Jesus’ best friend on earth was a man named John (the Apostle). Jesus recruited John and his brother James out of their family fishing business to follow Him and become “fishers of men” (Mark 1:17). After Jesus died, rose again, and ascended, John wrote one of the four gospels, and (according to tradition) played a significant leadership role in the church at Ephesus. While a pastor there, he wrote the gospel that bears his name and 3 brief letters to the church (1, 2 and 3 John), which survive as part of the New Testament. Ultimately, the Apostle John was banished to the island of Patmos in the Aegean Sea — likely during a wave of persecution by Roman Emperor Domitian c.AD 95 — where he received and wrote down a dramatic revelation from God about the end of history and the final triumph of God’s Kingdom. What John wrote down about his vision survives today as the Book of Revelation, the last book of the New Testament.
In Revelation 5, John records three songs sung to God in His vision which will be sung throughout eternity. I was so moved by this passage recently that I wanted to share these songs, the surrounding text, and a few expositional thoughts of my own (few of which are in any sense original). I wrote not long ago on Revelation 5:1-5 and its description of God’s holding a great scroll, on which is written God’s judgment and the consummation of human history in the bringing about of the uncontested Kingdom of God upon the earth. I’ll pick up where that post leaves off…
Behold, the Lion of the tribe of Judah, the Root of David, has conquered, so that he can open the scroll and its seven seals. And there, before the throne, I saw Him … a Lamb standing, as though it had been slain, with seven horns and with seven eyes, which are the seven spirits of God sent out into all the earth.
Jesus is both a lion and a lamb … a fierce Ruler, and a sacrificial offering … who takes away the sins of the world, and who will rule over it in power and justice. He was crucified, sacrificed on a Roman instrument of torture, to bear the sins of the entire world in all of history … but now He stands before God, risen from the dead, and utterly victorious! As the number 7 in Scripture often symbolizes perfection, many Bible scholars that the seven horns represent perfect power (omnipotence), the seven eyes represent perfect vision (omniscience), and the seven spirits represent the perfect Spirit of God which goes out into all the earth (omnipresence). This is the Messiah, the Lord Jesus.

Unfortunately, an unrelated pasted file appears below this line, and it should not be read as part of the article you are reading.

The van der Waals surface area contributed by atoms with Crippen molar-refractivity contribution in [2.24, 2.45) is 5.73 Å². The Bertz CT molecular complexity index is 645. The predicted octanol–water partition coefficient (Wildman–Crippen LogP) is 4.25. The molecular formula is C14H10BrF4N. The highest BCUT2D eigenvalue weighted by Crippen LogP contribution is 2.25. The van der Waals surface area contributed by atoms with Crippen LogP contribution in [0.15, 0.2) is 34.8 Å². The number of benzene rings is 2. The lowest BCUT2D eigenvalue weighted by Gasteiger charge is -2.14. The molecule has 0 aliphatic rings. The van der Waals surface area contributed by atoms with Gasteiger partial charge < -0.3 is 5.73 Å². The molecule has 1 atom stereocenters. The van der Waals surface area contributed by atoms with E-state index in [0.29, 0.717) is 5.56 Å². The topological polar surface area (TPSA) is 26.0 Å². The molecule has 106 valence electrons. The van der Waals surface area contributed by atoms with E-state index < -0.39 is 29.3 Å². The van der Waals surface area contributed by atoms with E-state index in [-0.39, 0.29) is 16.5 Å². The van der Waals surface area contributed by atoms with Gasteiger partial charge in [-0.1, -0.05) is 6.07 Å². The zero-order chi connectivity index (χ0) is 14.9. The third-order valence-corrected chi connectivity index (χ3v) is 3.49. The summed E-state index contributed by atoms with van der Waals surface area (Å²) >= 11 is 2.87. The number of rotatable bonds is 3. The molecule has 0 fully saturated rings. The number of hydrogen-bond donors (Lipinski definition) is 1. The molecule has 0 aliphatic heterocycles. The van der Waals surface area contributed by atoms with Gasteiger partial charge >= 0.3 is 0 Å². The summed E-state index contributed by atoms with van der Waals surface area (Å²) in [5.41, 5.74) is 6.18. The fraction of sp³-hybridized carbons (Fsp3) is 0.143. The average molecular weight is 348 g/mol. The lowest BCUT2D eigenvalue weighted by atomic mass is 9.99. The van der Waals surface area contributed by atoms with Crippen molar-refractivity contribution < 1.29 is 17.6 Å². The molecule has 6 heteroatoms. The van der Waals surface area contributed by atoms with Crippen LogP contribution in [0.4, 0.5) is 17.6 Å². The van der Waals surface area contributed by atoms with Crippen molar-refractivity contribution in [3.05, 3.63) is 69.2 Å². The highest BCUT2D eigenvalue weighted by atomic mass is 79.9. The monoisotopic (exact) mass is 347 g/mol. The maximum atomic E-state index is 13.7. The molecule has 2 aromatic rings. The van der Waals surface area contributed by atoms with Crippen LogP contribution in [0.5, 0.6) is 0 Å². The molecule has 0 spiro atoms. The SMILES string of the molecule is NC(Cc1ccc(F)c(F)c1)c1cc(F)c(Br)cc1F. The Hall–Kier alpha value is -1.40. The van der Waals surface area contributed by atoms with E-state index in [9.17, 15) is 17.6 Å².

The Song of the Saints
He went and took the scroll from the right hand of God the Father, who was seated on the throne. And when he had taken the scroll, the four living creatures [perhaps types of angels or representing eras in history] and the twenty-four elders [likely representing the Church] fell down before the Lamb, each holding a harp [the worship of God’s people] and golden bowls full of incense, the prayers of God’s people. And they sang to God a new song, saying…
“Worthy are you to take the scroll and to open its seals, for you were slain, and by your blood you ransomed people for God from every tribe and language and people and nation, and you have made them a kingdom and priests to our God, and they shall reign on the earth.”
The final judgment of God and culmination of human history will be in the final establishment of God’s Kingdom. God has been advancing His Kingdom since the dawn of time, but John’s vision depicts, in the final moments of history, the old world passing away forever and the new one coming in power, unmarred and uncontested by the rebellious sin of man. And Jesus, the Son of God, reigns as King. He is worthy to open the scroll, judge the earth, and establish His Kingdom with authority and finality … because …
He was slain
Jesus became a man (the second Adam) and took death upon Himself for all creation, thereby vanquishing death forever, and redeeming all creation — not just people, but the very rocks and stars and distant galaxies — from the curse of the first Adam.